How to Freeze Wedding Cake for Your First Anniversary
This step-by-step guide for how to freeze wedding cake will help you celebrate your first anniversary with the tradition of eating the top tier.
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After getting married last summer, my husband and I loosely covered the top tier of our wedding cake with a piece of aluminum foil and shoved it into the back of our freezer. Throughout the year, as we piled frozen bags of shrimp and boxes of veggie burgers on top of it, we wondered how the cake would taste on our first anniversary.
Surprisingly, it was delicious (and somehow free of freezer burn!). The bites of smooth vanilla buttercream that we enjoyed with celebratory glasses of champagne helped transport us back to our sunny wedding day. But admittedly, the cake wasn’t as moist as it was last August.
In hindsight, we should have taken more care to preserve our wedding cake in the freezer. After consulting the Taste of Home Test Kitchen, I learned tips for how to freeze wedding cake that I wish I’d known before we said “I do.”
How to Freeze Wedding Cake
Freezing wedding cake isn’t much different from freezing cake in general—except that wedding cake is extra sentimental and there may be more elaborate decorations. Here’s how to preserve the top tier of your wedding cake so you can enjoy it on your first anniversary.
1. Check with your baker
Many bakeries offer anniversary cakes, which are replicas of the top tier of your wedding cake that let you skip the freezing process and enjoy a fresh cake one year later.
But if you’re committed to the tradition of preserving the original top tier, your baker may have special instructions or tips for how to freeze your particular cake. For instance, buttercream and ganache freeze well, according to our Test Kitchen, while meringue-based frosting won’t hold up in the freezer.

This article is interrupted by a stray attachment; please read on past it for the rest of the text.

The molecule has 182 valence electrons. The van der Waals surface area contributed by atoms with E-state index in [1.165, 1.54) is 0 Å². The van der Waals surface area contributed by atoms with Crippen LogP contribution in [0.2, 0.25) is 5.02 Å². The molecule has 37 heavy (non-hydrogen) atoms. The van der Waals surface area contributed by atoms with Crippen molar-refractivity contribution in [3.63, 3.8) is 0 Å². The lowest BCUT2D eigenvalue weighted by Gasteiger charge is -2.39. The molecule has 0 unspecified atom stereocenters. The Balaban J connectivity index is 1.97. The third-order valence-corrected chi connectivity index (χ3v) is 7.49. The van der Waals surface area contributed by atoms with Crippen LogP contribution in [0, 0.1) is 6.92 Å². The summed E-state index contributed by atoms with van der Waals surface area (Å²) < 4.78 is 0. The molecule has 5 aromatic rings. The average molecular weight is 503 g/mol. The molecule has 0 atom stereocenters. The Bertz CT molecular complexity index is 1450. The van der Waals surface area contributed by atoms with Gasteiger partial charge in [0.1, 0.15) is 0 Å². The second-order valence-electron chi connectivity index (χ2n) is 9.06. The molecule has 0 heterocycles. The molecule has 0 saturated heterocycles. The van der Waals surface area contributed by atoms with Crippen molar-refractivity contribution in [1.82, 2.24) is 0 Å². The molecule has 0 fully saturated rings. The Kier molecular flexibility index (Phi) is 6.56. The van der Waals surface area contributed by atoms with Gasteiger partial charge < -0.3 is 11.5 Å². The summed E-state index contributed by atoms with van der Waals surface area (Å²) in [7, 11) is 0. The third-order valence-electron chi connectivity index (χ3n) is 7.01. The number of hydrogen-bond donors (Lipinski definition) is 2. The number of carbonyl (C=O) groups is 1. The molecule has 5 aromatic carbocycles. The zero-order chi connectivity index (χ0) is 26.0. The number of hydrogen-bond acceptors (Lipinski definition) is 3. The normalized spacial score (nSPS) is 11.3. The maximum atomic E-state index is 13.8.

Test Kitchen tip: Ask your baker for the dimensions of the top tier of the cake and get an appropriately sized storage container ahead of time. A cake carrier will work well for transporting your cake home after your reception, but for freezing you can use any airtight plastic container that fits.
2. Set the frosting
To preserve its freshness, freeze your cake as soon as possible—ideally the night of your wedding or the day after. Since you’ll want to relax and enjoy your wedding night, consider predesignating a friend or family member to be in charge of this step.
Remove decorations like flowers and the cake topper and place the cake on a tray or baking sheet. Freeze uncovered for at least three hours (or overnight) to let the frosting and iced decorations set. This will prevent smearing when you wrap the cake in plastic.
Test Kitchen tip: Make sure the cake isn’t near anything in your freezer that has a strong aroma. (For instance, don’t put it next to the chili you recently made that isn’t fully frozen yet!)
3. Cover and freeze
Once the frosting is firm, remove the cake from the freezer and cover with plastic wrap—one of the easiest ways to store cake. The plastic should hug the cake to prevent air and moisture from getting in, but it shouldn’t be overly tight. Place the wrapped cake in an airtight vessel and freeze.
How to Defrost Wedding Cake
Take the cake out of the freezer 24 to 48 hours before you plan to eat it. Remove the plastic wrap and place it in a sealed container, such as a cake carrier. Place the container in a deodorized refrigerator to defrost. A few hours before you’re ready to dig in, move the cake to your countertop to allow it to get to room temperature.
If you didn’t save the top tier of your cake or if you somehow botch the freezing process, there are still ways to celebrate your anniversary with sentimental baked goods. If you’re up for a DIY approach, you can bake yourself an anniversary cake—try this White Cake, Frosted Chocolate Cake or Strawberry Mascarpone Cake.